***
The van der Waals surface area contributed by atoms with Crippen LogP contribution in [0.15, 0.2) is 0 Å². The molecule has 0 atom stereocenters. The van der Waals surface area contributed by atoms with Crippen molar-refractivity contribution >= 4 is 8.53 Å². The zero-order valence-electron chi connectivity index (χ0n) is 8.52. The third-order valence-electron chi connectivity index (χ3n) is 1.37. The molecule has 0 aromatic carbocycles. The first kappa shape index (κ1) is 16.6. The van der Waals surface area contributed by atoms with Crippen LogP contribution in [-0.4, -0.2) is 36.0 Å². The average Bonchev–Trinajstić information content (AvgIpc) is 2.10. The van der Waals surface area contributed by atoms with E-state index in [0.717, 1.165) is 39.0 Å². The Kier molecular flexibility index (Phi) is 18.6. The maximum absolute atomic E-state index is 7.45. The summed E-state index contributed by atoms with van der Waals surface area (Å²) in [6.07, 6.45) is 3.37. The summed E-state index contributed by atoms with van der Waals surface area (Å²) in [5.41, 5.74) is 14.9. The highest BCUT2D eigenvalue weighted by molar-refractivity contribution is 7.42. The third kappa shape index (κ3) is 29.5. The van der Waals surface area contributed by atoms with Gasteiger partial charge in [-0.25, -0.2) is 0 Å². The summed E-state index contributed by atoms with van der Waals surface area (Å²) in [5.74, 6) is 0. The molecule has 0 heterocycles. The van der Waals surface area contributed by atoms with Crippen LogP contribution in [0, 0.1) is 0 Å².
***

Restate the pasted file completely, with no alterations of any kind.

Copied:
The van der Waals surface area contributed by atoms with Crippen LogP contribution in [0.15, 0.2) is 0 Å². The molecule has 0 atom stereocenters. The van der Waals surface area contributed by atoms with Crippen molar-refractivity contribution >= 4 is 8.53 Å². The zero-order valence-electron chi connectivity index (χ0n) is 8.52. The third-order valence-electron chi connectivity index (χ3n) is 1.37. The molecule has 0 aromatic carbocycles. The first kappa shape index (κ1) is 16.6. The van der Waals surface area contributed by atoms with Crippen LogP contribution in [-0.4, -0.2) is 36.0 Å². The average Bonchev–Trinajstić information content (AvgIpc) is 2.10. The van der Waals surface area contributed by atoms with E-state index in [0.717, 1.165) is 39.0 Å². The Kier molecular flexibility index (Phi) is 18.6. The maximum absolute atomic E-state index is 7.45. The summed E-state index contributed by atoms with van der Waals surface area (Å²) in [6.07, 6.45) is 3.37. The summed E-state index contributed by atoms with van der Waals surface area (Å²) in [5.41, 5.74) is 14.9. The highest BCUT2D eigenvalue weighted by molar-refractivity contribution is 7.42. The third kappa shape index (κ3) is 29.5. The van der Waals surface area contributed by atoms with Gasteiger partial charge in [-0.25, -0.2) is 0 Å². The summed E-state index contributed by atoms with van der Waals surface area (Å²) in [5.74, 6) is 0. The molecule has 0 heterocycles. The van der Waals surface area contributed by atoms with Crippen LogP contribution in [0, 0.1) is 0 Å².